Buddhists can work hard and improve their material quality of life
Many people incorrectly believe that to be a good Buddhist, you have to have absolutely nothing to do with the materialistic life. This is not true. Buddhism does not condemn the acquisition of wealth nor does it prohibit you from having material possession.
On the contrary, Buddha expressly encouraged hard work to gain wealth because wealth can give a person the opportunity to lead a decent life and to do meritorious action.
What are the caveats to hard work and accumulation of wealth?
Buddha did give some stipulations and warnings to his endorsement of hard work and wealth accumulation. Buddha considered economic welfare as a prerequisite for inner peace, although material progress is not ‘real and true’ if it was only material, without any spiritual or moral foundation. What the Buddha discouraged was attachment to that wealth and the belief that wealth alone can bring ultimate happiness.
As Buddhists, we know that separation from any wealth, power or position that we acquire is inevitable. This is the natural law of impermanence. We also know that the pain that accompanies the separation is proportional to the force of attachment: strong attachment brings much suffering; little attachment brings little suffering; no attachment brings no suffering.
Wealth and poverty is impermanent
If you’re poor, don’t try to harm or exploit others. Face the situation and work hard to help yourself. If you’re well off, don’t become forgetful in your wealth and comfort. It’s not very difficult to lose everything. A rich person can become a pauper in a couple of days.
A pauper can become a rich person. How? Material wealth can be lost from theft, flood, fire, government confiscation, economic and market changes, etc. Whereas the benefits of good Karma and merit cannot be lost, although your stockpile can be depleted if you do not replenish it with additional good actions. See Law of Karma for further discussion.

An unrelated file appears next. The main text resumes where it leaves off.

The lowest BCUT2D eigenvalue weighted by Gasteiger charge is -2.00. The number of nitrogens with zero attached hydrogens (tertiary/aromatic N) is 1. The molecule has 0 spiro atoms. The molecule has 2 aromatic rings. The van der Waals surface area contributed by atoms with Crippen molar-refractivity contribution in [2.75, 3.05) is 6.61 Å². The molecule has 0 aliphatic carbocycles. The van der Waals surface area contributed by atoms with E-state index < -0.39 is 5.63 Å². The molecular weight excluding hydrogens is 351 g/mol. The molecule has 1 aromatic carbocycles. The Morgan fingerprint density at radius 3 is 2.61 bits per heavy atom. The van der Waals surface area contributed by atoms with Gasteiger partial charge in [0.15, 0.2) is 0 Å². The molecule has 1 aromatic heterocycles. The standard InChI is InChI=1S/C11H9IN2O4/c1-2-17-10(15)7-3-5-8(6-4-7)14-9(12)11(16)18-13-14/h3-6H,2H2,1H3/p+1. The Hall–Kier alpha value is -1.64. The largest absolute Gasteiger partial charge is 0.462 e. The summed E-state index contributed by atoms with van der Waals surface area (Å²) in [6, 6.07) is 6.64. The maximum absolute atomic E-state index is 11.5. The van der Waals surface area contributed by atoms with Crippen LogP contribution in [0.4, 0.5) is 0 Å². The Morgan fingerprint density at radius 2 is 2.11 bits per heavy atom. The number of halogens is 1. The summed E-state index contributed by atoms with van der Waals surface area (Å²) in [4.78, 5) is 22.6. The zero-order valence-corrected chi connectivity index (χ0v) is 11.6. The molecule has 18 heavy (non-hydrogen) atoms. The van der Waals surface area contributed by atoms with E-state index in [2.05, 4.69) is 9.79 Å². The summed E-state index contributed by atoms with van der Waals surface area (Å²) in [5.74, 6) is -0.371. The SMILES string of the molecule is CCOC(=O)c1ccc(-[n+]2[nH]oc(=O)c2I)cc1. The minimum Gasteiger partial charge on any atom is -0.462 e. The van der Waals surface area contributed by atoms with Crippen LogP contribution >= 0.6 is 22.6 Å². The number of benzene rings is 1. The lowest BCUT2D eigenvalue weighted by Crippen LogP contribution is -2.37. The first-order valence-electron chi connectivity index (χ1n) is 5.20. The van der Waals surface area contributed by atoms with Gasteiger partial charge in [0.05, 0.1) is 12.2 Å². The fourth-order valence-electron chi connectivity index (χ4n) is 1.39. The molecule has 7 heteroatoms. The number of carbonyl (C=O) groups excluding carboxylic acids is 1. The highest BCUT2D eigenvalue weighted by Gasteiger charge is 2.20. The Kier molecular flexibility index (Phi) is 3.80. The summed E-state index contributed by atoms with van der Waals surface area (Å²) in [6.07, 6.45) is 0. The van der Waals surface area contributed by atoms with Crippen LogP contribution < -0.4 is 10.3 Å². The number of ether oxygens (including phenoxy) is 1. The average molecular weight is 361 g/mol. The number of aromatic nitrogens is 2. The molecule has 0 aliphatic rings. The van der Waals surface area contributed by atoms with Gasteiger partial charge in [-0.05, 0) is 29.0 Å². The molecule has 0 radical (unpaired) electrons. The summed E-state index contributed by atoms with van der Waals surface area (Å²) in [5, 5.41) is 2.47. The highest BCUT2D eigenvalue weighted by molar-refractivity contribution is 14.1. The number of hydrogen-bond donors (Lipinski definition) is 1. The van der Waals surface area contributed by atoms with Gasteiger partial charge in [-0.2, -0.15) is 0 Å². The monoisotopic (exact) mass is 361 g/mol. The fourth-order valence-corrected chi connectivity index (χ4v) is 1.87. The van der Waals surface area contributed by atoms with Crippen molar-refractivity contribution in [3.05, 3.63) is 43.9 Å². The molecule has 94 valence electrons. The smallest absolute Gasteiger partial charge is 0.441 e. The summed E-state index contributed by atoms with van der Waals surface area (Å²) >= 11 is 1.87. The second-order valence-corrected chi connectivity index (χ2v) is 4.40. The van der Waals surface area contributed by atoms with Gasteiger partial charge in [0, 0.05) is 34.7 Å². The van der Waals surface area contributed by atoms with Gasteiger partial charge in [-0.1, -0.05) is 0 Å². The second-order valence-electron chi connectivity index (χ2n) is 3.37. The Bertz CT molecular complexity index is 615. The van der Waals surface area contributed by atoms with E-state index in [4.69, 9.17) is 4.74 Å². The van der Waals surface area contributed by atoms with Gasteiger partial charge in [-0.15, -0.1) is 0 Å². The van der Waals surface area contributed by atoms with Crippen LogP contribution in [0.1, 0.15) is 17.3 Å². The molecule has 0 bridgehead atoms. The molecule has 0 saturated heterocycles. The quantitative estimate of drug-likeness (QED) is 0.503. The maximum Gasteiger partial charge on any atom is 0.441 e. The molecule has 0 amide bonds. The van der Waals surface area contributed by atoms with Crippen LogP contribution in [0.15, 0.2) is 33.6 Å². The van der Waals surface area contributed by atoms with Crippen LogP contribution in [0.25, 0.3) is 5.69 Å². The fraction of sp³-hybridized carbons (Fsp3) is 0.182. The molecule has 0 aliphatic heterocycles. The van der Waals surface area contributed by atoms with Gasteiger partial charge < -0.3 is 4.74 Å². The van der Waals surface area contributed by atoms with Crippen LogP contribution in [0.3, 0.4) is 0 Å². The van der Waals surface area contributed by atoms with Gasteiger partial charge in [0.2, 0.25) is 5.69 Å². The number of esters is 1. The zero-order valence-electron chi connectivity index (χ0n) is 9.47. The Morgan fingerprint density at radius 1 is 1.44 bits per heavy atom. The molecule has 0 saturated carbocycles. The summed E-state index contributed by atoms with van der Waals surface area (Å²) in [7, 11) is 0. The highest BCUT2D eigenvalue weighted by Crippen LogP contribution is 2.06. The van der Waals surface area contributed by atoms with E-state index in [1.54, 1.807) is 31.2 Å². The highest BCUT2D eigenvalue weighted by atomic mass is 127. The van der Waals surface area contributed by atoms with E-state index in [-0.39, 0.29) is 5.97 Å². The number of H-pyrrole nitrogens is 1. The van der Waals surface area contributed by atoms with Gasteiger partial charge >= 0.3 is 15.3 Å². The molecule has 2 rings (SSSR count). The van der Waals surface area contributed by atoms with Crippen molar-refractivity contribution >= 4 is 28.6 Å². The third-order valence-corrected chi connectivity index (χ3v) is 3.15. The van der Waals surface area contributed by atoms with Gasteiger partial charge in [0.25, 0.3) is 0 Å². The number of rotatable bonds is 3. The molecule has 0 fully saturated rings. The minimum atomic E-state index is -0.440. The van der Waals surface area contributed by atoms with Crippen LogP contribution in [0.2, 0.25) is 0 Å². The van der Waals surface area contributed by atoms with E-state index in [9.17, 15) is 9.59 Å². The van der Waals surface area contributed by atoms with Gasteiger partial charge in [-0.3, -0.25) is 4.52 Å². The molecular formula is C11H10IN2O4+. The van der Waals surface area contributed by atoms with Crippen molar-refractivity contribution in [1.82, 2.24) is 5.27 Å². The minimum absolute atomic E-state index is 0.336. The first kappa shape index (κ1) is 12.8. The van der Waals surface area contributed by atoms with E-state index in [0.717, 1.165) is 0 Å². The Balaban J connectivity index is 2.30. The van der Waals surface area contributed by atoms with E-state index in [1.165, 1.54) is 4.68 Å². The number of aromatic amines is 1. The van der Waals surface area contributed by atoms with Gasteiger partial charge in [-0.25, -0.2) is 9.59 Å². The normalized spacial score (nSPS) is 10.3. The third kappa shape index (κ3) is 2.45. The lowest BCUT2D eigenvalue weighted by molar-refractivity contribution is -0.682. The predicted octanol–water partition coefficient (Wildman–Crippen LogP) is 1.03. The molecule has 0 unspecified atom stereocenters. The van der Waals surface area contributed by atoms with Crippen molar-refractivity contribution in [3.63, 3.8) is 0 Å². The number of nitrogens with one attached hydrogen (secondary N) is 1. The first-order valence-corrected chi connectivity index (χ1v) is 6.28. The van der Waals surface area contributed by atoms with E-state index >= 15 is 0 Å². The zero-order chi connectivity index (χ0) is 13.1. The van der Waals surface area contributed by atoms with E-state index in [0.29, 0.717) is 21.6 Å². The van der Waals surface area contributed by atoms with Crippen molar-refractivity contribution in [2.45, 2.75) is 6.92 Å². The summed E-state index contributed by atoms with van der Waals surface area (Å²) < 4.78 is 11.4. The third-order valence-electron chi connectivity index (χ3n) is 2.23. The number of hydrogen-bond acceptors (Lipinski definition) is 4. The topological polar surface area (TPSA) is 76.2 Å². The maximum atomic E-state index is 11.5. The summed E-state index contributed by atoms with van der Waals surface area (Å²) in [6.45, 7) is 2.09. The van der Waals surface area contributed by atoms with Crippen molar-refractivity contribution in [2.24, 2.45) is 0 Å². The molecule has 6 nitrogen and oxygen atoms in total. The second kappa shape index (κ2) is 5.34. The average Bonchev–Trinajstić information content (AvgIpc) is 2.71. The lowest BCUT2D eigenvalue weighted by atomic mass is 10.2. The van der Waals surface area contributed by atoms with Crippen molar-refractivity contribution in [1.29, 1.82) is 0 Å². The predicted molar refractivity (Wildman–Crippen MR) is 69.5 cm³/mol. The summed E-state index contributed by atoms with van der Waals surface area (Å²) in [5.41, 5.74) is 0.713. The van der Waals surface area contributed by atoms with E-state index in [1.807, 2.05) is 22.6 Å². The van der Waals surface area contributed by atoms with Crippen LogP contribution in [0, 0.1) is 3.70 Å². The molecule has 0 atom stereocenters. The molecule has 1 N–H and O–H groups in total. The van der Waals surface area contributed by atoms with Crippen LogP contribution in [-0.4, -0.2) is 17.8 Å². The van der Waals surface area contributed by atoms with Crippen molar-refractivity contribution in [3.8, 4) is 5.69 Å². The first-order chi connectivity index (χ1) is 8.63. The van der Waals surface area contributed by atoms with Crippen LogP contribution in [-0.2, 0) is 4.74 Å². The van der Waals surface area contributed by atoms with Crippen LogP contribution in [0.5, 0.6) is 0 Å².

Why? Because these conditions are impermanent and unstable. If we maintain this perspective, whatever we may gain or accomplish in the world because of our good karma is still subject to decay and loss. Therefore, all acquisition of wealth, material possessions and power should be done while having a clear understanding the impermanence.
Buddha taught that while we can enjoy material comforts without going to extremes, we must also put forth effort to develop the spiritual aspects of our lives. While we can enjoy sensual pleasures as laypeople, we should never be unduly attached to them. Buddhism emphasizes the need for people to follow the the Middle Way. Buddhism is about the elimination of ignorance and self craving – not the elimination of the material world we live in.
A person with an understanding of suffering and impermanence is actually in a far better position to do a job well than one who is subject to strong desires, foolish and lacking in understanding. In working hard or building up wealth, position and property, we must remember to do so mindfully – our actions should not be motivated by craving.
If Buddha encouraged hard work and presumably economic development, then why are many Buddhist countries poor?
It is true that many countries with a percentage of Buddhists are economically poor. However many Buddhist countries are quite rich in quality of life, and as we’ve stated in other posts: to be content is to be rich. For example, the United State of American is economically wealthy and very powerful. It enjoys one of the highest gross domestic products per capita in the world.
However, it’s crime rate is one of the highest in the world; million of elderly are neglected by their children and die of loneliness in retirement homes; domestic violence, child abuse and drug addiction are major problem. One in three marriages end in divorce. So rich in terms of earnings and possessions does not always produce a rich quality of life.
Now if you look at some traditional Buddhist countries such an India, Nepal and Thailand, you’ll find a very different situation. Children honor and respect their parents, and take care of them in their old age. The crime rates are relatively low, divorce and suicide are rare.
Furthermore, traditional values such as kindness, generosity, hospitality to strangers, tolerance and respect for others are still strong. Also, not all Buddhist countries are economically poor – a good percentage of the population of Japan call themselves Buddhist and they have one of the wealthiest and most economically dynamic countries in the world today. Therefore, if we are wise, then we will focus on our own inner peace and quality of life rather than comparing or labeling others as ‘poor.’